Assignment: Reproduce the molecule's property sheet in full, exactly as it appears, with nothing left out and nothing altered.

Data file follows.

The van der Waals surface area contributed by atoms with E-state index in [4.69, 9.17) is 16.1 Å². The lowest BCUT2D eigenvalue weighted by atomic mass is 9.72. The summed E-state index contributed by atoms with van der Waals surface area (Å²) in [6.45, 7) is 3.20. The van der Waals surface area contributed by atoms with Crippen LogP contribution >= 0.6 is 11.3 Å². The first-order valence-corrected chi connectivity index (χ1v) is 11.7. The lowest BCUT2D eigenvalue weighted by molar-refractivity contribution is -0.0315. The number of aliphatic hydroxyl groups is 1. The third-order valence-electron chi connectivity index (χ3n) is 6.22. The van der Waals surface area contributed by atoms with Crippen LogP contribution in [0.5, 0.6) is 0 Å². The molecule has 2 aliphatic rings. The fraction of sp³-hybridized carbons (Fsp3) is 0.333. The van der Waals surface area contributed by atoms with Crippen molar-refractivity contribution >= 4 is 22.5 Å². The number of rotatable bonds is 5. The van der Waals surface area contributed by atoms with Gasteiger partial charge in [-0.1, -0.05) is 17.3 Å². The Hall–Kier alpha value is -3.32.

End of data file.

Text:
The van der Waals surface area contributed by atoms with E-state index in [4.69, 9.17) is 16.1 Å². The lowest BCUT2D eigenvalue weighted by atomic mass is 9.72. The summed E-state index contributed by atoms with van der Waals surface area (Å²) in [6.45, 7) is 3.20. The van der Waals surface area contributed by atoms with Crippen LogP contribution >= 0.6 is 11.3 Å². The first-order valence-corrected chi connectivity index (χ1v) is 11.7. The lowest BCUT2D eigenvalue weighted by molar-refractivity contribution is -0.0315. The number of aliphatic hydroxyl groups is 1. The third-order valence-electron chi connectivity index (χ3n) is 6.22. The van der Waals surface area contributed by atoms with Crippen LogP contribution in [0.5, 0.6) is 0 Å². The molecule has 2 aliphatic rings. The fraction of sp³-hybridized carbons (Fsp3) is 0.333. The van der Waals surface area contributed by atoms with Crippen molar-refractivity contribution >= 4 is 22.5 Å². The number of rotatable bonds is 5. The van der Waals surface area contributed by atoms with Gasteiger partial charge in [-0.1, -0.05) is 17.3 Å². The Hall–Kier alpha value is -3.32.